From the raw barley and the local peaty spring water through to the bottled whisky, making single malt whisky is a process steeped in tradition and mystery.
In essence – the recipe is the same for every single malt whisky. Malted barley + Yeast + Water. Think about that. Every single malt whisky you’ve tasted has had the same 3 ingredients. The huge smoky malts, the delicate whiskies, sweet sippers right through to the driest of drams – no matter where in the world it is made – if it’s a ‘single malt whisky’ it is made from the same 3 ingredients – barley, water and yeast – and is distilled in batches in copper pot stills.
Here’s a quick summary of the process of making ‘new make’ spirit. New make refers to whisky that’s right out of the stills – before it hits the oak casks for it’s ageing process.
Barley is harvested
Soak the barley in water (local spring water is used)
The wet barley is spread out and allowed to germinate for 8 to 10 days.
The germination is stopped by drying out the barley. This process is called ‘malting’ and is usually done by drying the barley in large peat-fired kilns. The peat used to fuel these kilns burns very smoky, and this smoke becomes impregnated into the grains leaving the traditional smoky, peaty flavour prized in Scottish malts.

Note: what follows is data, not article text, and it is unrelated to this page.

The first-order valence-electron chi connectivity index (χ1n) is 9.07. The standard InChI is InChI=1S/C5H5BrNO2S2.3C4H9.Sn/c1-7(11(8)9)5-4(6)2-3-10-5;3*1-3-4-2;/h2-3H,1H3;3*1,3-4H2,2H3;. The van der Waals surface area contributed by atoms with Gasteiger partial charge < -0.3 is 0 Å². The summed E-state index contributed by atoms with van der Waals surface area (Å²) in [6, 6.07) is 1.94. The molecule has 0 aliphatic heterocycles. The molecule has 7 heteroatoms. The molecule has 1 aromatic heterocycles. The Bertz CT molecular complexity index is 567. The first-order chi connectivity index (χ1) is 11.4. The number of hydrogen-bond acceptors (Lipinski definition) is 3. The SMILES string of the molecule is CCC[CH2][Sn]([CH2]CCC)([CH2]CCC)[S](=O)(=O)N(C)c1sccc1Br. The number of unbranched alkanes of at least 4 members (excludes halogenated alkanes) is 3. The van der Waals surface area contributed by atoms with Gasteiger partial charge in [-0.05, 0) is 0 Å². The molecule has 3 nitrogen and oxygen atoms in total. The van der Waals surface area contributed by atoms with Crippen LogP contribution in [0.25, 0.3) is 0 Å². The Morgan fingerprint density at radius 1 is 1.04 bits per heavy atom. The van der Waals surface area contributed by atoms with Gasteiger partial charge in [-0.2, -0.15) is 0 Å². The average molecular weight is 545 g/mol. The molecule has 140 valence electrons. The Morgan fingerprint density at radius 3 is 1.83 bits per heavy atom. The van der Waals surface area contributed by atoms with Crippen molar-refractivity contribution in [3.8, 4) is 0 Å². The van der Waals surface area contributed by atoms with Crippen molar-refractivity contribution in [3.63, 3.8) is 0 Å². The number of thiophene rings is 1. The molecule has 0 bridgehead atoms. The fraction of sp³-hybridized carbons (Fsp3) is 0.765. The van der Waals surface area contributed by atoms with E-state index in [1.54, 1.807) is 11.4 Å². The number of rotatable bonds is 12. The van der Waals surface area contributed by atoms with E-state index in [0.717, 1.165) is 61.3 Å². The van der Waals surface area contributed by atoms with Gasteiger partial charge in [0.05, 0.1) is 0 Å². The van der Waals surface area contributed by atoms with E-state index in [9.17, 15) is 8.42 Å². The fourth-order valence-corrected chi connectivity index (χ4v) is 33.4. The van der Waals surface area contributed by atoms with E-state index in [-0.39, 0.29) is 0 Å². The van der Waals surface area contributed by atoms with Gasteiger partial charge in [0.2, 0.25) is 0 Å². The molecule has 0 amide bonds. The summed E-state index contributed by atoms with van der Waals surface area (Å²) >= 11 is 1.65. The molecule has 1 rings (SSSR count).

The malt is ground into ‘grist’ in a ‘grist mill’ (funnily enough!!)
The grist is soaked in a large vat of heated local spring water (containing peaty flavours which imparts further flavour to the grist). The hot water is then drained, then more hot water added. This draining/soaking is repeated several times. This process completes the conversion of the starches into sugar in the grist. This sugar is then dissolved into the hot water, creating a sweet liquid known as ‘wort’.
Yeast is added to the wort, and fermentation begins!! At this point the process is very similar to beer brewing.
After 2-3 days, the fermented wort (now known as ‘wash’, about 5 to 9 percent alcohol) is given its first distillation to separate the flavours, alcohols, esters and various other ingredients from the wash. This process is repeated once more to produce what is known as ‘low wines’ which contains about 20 – 25 percent alcohol.
A second distillation is then carried out to purify and concentrate the low wines. The first distillate out of the low wines is known as ‘foreshots’ and not really drinkable (and in typical Scottish style, is not thrown away, but added to the next batch of low wines before secondary distilling). After the foreshots are distilled out, the next distillate is known as the ‘middle cut’ and it is this that is the basis for the whisky we all know and love. A third distillate is then separated (the ‘feints’) which, like the foreshots is added to the next batch of low wines before distilling.
Believe it or not, gunpowder is then added to a sample of the middle cut and the mixture is lit. If the mixture explodes, the middle cut is too strong, if it doesn’t ignite, it is too weak. The desired reaction is a steady burning, and this is known as ‘proof’.
The colourless proof is then either sold to blenders (yuck!) or is matured in oak casks to produce (after a number of years) the single malt whisky that we know so well.